As a California business owner, you may find yourself engaging in contracts for your company. Whether you are entering into an agreement with a vendor, hiring your next rock star employee, or agreeing to work for a client, contracts are a more significant part of the business than you might think.
At their base level, contracts are reasonably straightforward. One party offers something to another party in exchange for something else. Unfortunately, most business contracts are not this straightforward and require a civil attorney in Los Angeles to ensure the agreement is legal and fair.
Hiring a business lawyer might seem like an expense that your business can’t afford. The reality is that your business may not be able to avoid the legal expertise of a seasoned professional. Entering into an unfair agreement puts your business at risk. Moreover, drafting a poor contract could hurt your company’s reputation and bottom line. Instead of taking unnecessary chances, consider hiring a contract attorney to help ensure you’re working on a level playing field.
Here is what you need to know about business contracts and why hiring a Los Angeles civil attorney is in your best interest.
Business Contracts Defined
The most basic definition of a business contract is a legal document where parties agree on what is expected and required of each party. Business contracts are a bit more involved than regular, civil contracts, even if they both have some of the same foundational pieces.
A business contract must include the names of those involved. That means the legal business names must be included as well as defining who is the vendor and who is the customer. Those signing the contract must also have signing authority to enter the company into an agreement.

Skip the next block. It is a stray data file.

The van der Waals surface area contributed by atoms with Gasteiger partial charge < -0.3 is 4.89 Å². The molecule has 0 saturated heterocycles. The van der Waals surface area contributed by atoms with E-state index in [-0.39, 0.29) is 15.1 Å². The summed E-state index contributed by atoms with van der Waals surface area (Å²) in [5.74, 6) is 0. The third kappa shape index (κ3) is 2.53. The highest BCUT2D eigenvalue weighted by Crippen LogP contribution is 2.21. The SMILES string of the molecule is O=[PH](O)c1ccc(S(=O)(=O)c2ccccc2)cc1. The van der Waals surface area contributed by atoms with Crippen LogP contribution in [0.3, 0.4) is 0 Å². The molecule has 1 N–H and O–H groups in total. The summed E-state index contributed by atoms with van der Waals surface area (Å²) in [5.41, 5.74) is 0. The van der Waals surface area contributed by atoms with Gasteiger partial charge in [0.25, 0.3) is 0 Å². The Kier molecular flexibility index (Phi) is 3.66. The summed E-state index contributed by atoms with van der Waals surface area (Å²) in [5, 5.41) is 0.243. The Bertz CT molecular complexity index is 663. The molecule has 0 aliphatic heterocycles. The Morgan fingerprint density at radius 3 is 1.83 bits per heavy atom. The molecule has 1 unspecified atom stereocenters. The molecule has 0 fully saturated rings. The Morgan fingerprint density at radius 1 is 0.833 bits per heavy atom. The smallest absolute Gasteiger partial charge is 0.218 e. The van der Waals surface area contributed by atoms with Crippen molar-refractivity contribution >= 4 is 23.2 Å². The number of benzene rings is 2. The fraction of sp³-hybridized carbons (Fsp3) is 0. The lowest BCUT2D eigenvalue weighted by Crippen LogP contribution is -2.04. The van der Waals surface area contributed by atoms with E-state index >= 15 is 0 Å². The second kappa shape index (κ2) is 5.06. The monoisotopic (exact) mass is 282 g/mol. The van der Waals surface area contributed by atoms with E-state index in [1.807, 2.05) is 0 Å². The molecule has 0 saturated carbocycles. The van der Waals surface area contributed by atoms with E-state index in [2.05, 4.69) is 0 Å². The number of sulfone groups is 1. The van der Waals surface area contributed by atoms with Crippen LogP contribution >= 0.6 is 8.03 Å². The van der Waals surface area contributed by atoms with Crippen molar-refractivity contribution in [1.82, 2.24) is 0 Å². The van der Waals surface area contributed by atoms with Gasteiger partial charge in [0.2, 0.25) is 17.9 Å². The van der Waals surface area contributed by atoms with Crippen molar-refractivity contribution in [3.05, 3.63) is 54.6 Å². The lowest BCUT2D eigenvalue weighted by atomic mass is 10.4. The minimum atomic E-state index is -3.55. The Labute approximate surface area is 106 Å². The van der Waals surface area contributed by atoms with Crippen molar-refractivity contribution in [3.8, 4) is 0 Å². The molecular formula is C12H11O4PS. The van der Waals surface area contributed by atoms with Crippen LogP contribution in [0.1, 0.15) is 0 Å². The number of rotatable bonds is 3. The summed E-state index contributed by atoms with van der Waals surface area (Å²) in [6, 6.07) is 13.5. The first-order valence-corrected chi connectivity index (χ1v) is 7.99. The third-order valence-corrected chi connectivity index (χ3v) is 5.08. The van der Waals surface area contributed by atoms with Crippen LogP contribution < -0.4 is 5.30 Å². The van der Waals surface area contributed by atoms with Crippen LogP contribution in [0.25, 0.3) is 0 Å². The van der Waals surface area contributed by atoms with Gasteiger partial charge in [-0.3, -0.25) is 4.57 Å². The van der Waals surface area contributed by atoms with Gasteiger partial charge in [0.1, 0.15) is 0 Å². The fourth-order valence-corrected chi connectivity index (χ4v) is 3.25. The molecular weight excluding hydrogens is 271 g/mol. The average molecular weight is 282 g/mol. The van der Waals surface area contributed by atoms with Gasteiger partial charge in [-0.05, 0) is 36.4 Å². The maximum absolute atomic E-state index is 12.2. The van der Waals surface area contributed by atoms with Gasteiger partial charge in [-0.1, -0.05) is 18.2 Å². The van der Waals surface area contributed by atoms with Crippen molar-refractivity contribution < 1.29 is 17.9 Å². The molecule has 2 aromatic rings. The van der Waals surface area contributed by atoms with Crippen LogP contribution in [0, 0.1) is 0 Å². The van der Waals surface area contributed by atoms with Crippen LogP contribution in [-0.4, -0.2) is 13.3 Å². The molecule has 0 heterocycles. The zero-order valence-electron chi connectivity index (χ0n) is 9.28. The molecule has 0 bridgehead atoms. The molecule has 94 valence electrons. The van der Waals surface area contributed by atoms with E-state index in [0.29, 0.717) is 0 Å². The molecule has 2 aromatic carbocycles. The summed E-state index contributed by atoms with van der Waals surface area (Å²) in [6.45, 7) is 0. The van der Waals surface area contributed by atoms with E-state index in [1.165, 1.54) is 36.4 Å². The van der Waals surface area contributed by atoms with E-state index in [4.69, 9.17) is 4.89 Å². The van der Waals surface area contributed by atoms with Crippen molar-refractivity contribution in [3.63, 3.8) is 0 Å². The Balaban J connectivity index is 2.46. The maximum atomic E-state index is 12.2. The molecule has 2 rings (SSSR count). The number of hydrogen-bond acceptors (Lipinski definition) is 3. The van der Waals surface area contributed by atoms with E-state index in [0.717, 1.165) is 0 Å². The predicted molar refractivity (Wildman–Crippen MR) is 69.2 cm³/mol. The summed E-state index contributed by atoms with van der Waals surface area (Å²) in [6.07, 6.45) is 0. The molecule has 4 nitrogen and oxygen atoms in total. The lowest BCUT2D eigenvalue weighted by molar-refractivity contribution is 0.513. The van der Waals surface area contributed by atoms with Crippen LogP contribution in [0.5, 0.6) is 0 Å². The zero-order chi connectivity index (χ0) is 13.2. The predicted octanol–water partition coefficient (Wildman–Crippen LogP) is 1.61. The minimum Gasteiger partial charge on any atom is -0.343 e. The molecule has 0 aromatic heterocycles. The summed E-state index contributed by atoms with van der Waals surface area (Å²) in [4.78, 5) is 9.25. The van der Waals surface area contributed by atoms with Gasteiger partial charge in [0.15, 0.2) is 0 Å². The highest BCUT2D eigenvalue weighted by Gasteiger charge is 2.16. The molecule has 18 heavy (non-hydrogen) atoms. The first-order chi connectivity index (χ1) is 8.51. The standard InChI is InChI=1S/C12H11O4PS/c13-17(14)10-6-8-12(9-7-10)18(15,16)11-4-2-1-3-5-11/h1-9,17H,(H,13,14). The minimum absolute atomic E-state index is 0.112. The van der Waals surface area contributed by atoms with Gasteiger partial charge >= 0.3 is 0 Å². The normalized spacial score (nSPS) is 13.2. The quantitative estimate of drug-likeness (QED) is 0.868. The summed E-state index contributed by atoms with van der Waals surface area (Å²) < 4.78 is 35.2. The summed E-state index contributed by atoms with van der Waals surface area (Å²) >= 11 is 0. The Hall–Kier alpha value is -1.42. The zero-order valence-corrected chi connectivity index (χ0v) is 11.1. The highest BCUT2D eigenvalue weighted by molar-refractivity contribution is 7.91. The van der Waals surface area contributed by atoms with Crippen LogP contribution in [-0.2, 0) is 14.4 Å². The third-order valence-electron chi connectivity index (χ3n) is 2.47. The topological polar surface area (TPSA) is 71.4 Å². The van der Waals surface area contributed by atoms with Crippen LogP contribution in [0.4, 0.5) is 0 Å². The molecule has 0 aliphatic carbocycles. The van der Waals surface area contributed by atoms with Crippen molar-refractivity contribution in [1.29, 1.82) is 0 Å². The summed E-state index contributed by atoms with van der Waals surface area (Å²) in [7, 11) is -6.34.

As for the meat of the contract, there must be an offer, considering, and acceptance. The offer is what the vendor is offering the customer. For example, a design firm may offer to build a fledgling pizza company with a new website. A consideration is what the vendor gets in return. This could be money, goods, or services.
In our example, the pizza company could pay for the website or offer a certain number of pizzas in exchange for the work. The web company might request the initial consideration, but the pizza shop can offer something else.
Until there is an agreement, there is no contract. The acceptance is when both parties agree to the terms. A contract has been born.
Where it gets complicated is when contracts include other elements: deadlines, termination instructions, alternative options, penalties, how conflicts are resolved, limitations, and more. Local, State, and Federal laws can also influence the terms of a contract.
As you can imagine, dealing with a more complicated agreement can be overwhelming to the untrained. Contract lawyers specialize in knowing relevant laws and have a keen attention to detail.
Types of Business Contracts
There is an endless amount of potential contracts businesses can use. Your specific needs depend on your company’s industry and needs. There are, however, four standard types you may encounter.